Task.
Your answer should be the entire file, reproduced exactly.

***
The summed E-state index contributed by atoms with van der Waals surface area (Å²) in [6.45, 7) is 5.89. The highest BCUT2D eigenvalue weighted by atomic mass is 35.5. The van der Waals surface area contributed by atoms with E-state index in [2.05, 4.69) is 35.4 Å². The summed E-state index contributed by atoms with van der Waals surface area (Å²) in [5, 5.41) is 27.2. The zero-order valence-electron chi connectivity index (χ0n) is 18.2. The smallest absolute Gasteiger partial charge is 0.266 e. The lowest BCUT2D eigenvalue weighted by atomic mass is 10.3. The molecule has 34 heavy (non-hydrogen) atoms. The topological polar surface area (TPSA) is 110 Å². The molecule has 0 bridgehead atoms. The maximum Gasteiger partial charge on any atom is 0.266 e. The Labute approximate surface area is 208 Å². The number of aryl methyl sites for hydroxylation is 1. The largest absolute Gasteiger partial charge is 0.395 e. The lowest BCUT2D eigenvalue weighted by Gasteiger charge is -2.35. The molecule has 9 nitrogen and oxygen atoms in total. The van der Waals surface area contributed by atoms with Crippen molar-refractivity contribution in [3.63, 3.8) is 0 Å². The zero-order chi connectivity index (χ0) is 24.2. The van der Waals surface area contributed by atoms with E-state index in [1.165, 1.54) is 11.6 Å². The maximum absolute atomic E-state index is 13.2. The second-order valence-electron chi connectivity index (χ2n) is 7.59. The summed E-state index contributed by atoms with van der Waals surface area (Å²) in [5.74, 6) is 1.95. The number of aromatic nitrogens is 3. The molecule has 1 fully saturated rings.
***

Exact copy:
The summed E-state index contributed by atoms with van der Waals surface area (Å²) in [6.45, 7) is 5.89. The highest BCUT2D eigenvalue weighted by atomic mass is 35.5. The van der Waals surface area contributed by atoms with E-state index in [2.05, 4.69) is 35.4 Å². The summed E-state index contributed by atoms with van der Waals surface area (Å²) in [5, 5.41) is 27.2. The zero-order valence-electron chi connectivity index (χ0n) is 18.2. The smallest absolute Gasteiger partial charge is 0.266 e. The lowest BCUT2D eigenvalue weighted by atomic mass is 10.3. The molecule has 34 heavy (non-hydrogen) atoms. The topological polar surface area (TPSA) is 110 Å². The molecule has 0 bridgehead atoms. The maximum Gasteiger partial charge on any atom is 0.266 e. The Labute approximate surface area is 208 Å². The number of aryl methyl sites for hydroxylation is 1. The largest absolute Gasteiger partial charge is 0.395 e. The lowest BCUT2D eigenvalue weighted by Gasteiger charge is -2.35. The molecule has 9 nitrogen and oxygen atoms in total. The van der Waals surface area contributed by atoms with Crippen molar-refractivity contribution in [3.63, 3.8) is 0 Å². The zero-order chi connectivity index (χ0) is 24.2. The van der Waals surface area contributed by atoms with E-state index in [1.165, 1.54) is 11.6 Å². The maximum absolute atomic E-state index is 13.2. The second-order valence-electron chi connectivity index (χ2n) is 7.59. The summed E-state index contributed by atoms with van der Waals surface area (Å²) in [5.74, 6) is 1.95. The number of aromatic nitrogens is 3. The molecule has 1 fully saturated rings.